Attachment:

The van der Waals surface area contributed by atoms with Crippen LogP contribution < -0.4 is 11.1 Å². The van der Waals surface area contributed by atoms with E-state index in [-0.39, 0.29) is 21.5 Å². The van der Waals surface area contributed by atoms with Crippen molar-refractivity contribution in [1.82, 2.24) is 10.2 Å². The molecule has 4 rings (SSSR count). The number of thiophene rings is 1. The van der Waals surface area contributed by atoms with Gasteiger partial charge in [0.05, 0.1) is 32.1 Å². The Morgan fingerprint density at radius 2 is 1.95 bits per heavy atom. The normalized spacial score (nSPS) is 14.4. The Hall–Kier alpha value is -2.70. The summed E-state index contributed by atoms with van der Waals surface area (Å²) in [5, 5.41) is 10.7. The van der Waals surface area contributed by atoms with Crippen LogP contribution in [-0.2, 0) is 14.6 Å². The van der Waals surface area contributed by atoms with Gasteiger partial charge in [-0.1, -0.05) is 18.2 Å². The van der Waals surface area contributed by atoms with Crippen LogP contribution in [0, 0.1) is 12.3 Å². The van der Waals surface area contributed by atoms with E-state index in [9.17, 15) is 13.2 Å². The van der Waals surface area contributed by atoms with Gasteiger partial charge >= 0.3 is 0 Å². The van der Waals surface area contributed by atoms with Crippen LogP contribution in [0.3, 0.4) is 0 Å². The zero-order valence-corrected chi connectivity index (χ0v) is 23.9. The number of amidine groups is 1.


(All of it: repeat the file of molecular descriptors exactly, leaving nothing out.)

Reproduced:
The van der Waals surface area contributed by atoms with Crippen LogP contribution < -0.4 is 11.1 Å². The van der Waals surface area contributed by atoms with E-state index in [-0.39, 0.29) is 21.5 Å². The van der Waals surface area contributed by atoms with Crippen molar-refractivity contribution in [1.82, 2.24) is 10.2 Å². The molecule has 4 rings (SSSR count). The number of thiophene rings is 1. The van der Waals surface area contributed by atoms with Gasteiger partial charge in [0.05, 0.1) is 32.1 Å². The Morgan fingerprint density at radius 2 is 1.95 bits per heavy atom. The normalized spacial score (nSPS) is 14.4. The Hall–Kier alpha value is -2.70. The summed E-state index contributed by atoms with van der Waals surface area (Å²) in [5, 5.41) is 10.7. The van der Waals surface area contributed by atoms with Crippen LogP contribution in [-0.2, 0) is 14.6 Å². The van der Waals surface area contributed by atoms with Gasteiger partial charge in [-0.1, -0.05) is 18.2 Å². The van der Waals surface area contributed by atoms with Crippen LogP contribution in [0, 0.1) is 12.3 Å². The van der Waals surface area contributed by atoms with E-state index in [9.17, 15) is 13.2 Å². The van der Waals surface area contributed by atoms with Gasteiger partial charge >= 0.3 is 0 Å². The van der Waals surface area contributed by atoms with Crippen LogP contribution in [0.3, 0.4) is 0 Å². The zero-order valence-corrected chi connectivity index (χ0v) is 23.9. The number of amidine groups is 1.